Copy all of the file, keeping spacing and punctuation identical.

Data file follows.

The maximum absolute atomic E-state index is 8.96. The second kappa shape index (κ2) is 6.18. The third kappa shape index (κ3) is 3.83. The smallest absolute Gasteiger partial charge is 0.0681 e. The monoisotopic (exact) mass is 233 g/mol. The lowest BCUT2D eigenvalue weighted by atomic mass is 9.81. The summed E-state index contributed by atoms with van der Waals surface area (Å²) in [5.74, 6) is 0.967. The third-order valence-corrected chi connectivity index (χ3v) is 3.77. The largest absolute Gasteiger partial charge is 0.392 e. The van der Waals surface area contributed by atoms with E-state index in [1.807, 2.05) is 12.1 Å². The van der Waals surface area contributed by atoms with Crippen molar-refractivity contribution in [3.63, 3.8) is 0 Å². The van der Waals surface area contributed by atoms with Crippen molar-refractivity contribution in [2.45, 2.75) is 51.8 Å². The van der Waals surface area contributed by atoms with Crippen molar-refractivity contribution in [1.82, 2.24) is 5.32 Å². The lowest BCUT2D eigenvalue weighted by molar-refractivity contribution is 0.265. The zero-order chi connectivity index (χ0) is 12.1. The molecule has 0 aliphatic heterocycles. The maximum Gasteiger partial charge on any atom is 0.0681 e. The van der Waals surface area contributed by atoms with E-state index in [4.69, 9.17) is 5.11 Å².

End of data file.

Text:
The maximum absolute atomic E-state index is 8.96. The second kappa shape index (κ2) is 6.18. The third kappa shape index (κ3) is 3.83. The smallest absolute Gasteiger partial charge is 0.0681 e. The monoisotopic (exact) mass is 233 g/mol. The lowest BCUT2D eigenvalue weighted by atomic mass is 9.81. The summed E-state index contributed by atoms with van der Waals surface area (Å²) in [5.74, 6) is 0.967. The third-order valence-corrected chi connectivity index (χ3v) is 3.77. The largest absolute Gasteiger partial charge is 0.392 e. The van der Waals surface area contributed by atoms with E-state index in [1.807, 2.05) is 12.1 Å². The van der Waals surface area contributed by atoms with Crippen molar-refractivity contribution in [3.63, 3.8) is 0 Å². The van der Waals surface area contributed by atoms with Crippen molar-refractivity contribution in [2.45, 2.75) is 51.8 Å². The van der Waals surface area contributed by atoms with Crippen molar-refractivity contribution in [1.82, 2.24) is 5.32 Å². The lowest BCUT2D eigenvalue weighted by molar-refractivity contribution is 0.265. The zero-order chi connectivity index (χ0) is 12.1. The molecule has 0 aliphatic heterocycles. The maximum Gasteiger partial charge on any atom is 0.0681 e. The van der Waals surface area contributed by atoms with E-state index in [4.69, 9.17) is 5.11 Å².